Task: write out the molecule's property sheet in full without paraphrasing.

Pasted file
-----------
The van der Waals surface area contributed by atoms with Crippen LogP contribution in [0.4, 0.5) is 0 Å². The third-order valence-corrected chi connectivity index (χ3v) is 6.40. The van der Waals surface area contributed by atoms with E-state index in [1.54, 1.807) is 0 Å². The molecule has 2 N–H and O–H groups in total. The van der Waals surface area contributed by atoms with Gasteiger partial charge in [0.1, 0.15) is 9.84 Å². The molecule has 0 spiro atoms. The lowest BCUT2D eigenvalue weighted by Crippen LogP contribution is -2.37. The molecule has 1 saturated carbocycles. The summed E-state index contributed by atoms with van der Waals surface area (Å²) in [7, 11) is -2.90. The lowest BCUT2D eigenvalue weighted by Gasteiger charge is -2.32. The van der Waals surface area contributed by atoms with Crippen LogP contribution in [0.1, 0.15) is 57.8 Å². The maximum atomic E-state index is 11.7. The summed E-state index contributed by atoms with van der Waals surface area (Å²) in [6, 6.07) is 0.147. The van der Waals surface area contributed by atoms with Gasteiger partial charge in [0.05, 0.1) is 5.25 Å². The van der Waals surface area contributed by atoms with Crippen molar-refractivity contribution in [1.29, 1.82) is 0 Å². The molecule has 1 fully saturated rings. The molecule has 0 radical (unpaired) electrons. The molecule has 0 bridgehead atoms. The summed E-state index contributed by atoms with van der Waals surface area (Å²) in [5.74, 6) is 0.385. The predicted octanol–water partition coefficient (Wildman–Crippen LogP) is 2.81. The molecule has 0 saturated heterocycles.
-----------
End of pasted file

The van der Waals surface area contributed by atoms with Crippen LogP contribution in [0.4, 0.5) is 0 Å². The third-order valence-corrected chi connectivity index (χ3v) is 6.40. The van der Waals surface area contributed by atoms with E-state index in [1.54, 1.807) is 0 Å². The molecule has 2 N–H and O–H groups in total. The van der Waals surface area contributed by atoms with Gasteiger partial charge in [0.1, 0.15) is 9.84 Å². The molecule has 0 spiro atoms. The lowest BCUT2D eigenvalue weighted by Crippen LogP contribution is -2.37. The molecule has 1 saturated carbocycles. The summed E-state index contributed by atoms with van der Waals surface area (Å²) in [7, 11) is -2.90. The lowest BCUT2D eigenvalue weighted by Gasteiger charge is -2.32. The van der Waals surface area contributed by atoms with Crippen LogP contribution in [0.1, 0.15) is 57.8 Å². The maximum atomic E-state index is 11.7. The summed E-state index contributed by atoms with van der Waals surface area (Å²) in [6, 6.07) is 0.147. The van der Waals surface area contributed by atoms with Gasteiger partial charge in [0.05, 0.1) is 5.25 Å². The van der Waals surface area contributed by atoms with Crippen molar-refractivity contribution in [1.29, 1.82) is 0 Å². The molecule has 1 fully saturated rings. The molecule has 0 radical (unpaired) electrons. The molecule has 0 bridgehead atoms. The summed E-state index contributed by atoms with van der Waals surface area (Å²) in [5.74, 6) is 0.385. The predicted octanol–water partition coefficient (Wildman–Crippen LogP) is 2.81. The molecule has 0 saturated heterocycles.